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The Paris Agreement

Agreement was reached in Paris on 12 December 2015 on a successor to the Kyoto Protocol.  It will apply to all countries and come into force by 2020.  There was widespread relief at the time that this had been achieved, as a first step towards limiting anthropogenic climate change to safe levels.

Prior to the conference, countries published Intended NDCs for reducing global greenhouse gas emissions.  This was a bottom-up approach, with the aim that aggregated contributions would add up to a 2C limit on global temperature increases. However, the UN Framework Convention on Climate Change (UNFCCC) analysis of these showed that the pledges as made would not, if implemented, achieve the  2 oC limit, as they would reduce expected warming of 4-5oC to around 2.7oC.  In response, there were calls from various negotiating groups, including the EU and the UK, for any agreement at Paris to include provisions for five yearly reviews of pledges.  Developed countries also called for clear rules and transparency on emission reporting to ensure targets were met.

An unexpected outcome of the conference was that the ambition of the emissions goal has been increased beyond what was previously agreed to keeping temperatures “well below 2 °C above pre-industrial levels and to pursue efforts to limit the temperature increase to 1.5 °C above pre-industrial levels”. The agreement also set an aim for emissions to peak “as soon as possible” and for emissions from human activity and absorption by carbon sinks to balance sometime in the second half of the century. There was also agreement for five yearly reviews of Nationally Intended Contributions (NDCs), together with rules on reporting and transparency.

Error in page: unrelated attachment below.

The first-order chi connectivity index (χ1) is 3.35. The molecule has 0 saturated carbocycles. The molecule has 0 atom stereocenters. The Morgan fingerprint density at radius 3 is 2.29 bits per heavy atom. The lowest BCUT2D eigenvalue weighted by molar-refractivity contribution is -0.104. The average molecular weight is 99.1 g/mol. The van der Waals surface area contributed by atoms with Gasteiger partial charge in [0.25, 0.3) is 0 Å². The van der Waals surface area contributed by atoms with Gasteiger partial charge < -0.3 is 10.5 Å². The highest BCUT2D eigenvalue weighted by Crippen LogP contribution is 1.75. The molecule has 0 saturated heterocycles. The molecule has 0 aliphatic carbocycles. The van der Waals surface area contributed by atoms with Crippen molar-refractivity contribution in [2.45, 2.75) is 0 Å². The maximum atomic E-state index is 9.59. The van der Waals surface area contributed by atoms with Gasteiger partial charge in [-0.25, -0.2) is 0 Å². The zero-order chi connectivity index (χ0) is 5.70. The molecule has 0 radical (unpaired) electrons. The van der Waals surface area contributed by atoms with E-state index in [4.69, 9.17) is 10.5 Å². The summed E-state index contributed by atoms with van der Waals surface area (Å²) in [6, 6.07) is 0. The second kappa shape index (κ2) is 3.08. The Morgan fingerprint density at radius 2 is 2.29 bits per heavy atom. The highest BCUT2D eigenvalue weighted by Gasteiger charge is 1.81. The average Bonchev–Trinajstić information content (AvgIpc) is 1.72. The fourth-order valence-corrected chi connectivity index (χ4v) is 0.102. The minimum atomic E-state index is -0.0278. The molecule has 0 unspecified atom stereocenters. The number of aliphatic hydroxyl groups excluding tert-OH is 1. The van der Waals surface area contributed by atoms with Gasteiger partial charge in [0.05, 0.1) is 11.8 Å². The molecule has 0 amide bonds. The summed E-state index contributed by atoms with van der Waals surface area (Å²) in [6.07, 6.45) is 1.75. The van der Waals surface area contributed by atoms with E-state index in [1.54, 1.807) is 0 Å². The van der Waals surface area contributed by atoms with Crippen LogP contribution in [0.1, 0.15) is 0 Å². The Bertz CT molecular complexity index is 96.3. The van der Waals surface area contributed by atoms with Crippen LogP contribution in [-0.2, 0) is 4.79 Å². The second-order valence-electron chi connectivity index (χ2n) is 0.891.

Ratifying the Paris Agreement

On 22 April 2916, in New York, the UK and the EU were two of the parties that signed the Paris Agreement. To date 26 States have ratified the Agreement covering 39.06% of global emissions.  The agreement will come into force 30 days after it is ratified by 55 countries covering 55% of global emissions. China and the US ratified the Agreement on 3 September 2016. The Agreement is open for ratification for a year, however countries that do not ratify within that period can still take accede to the treaty. [1]

There are two separate processes for the ratification of the Agreement; one for the European Union (EU) and one for the UK Government. For the UK, an EU treaty requiring ratification is presented to Parliament as a Command Paper.  A draft Order in Council is laid before Parliament.  It may be debated and/or approved by both Houses by the affirmative procedure, which means it needs the approval of both Houses.

The European Scrutiny Committee, in its report in March this year, noted the Government’s view that signing the Agreement was straightforward and an important step towards ratification.  Ratification would come later and would require Parliamentary approval in each Member State.[2]  Ratification by the EU will not take place until this approval has been completed by all Member States, and many have already indicated that they are unlikely to be have done so before 2017.[3]  The UK has stated that it plans to ratify the Agreement when the EU and other Member States do so.[4]  France is the first EU Member State to complete the domestic legislative process for the ratification of the Agreement, but has not, as has been reported, ratified the treaty itself.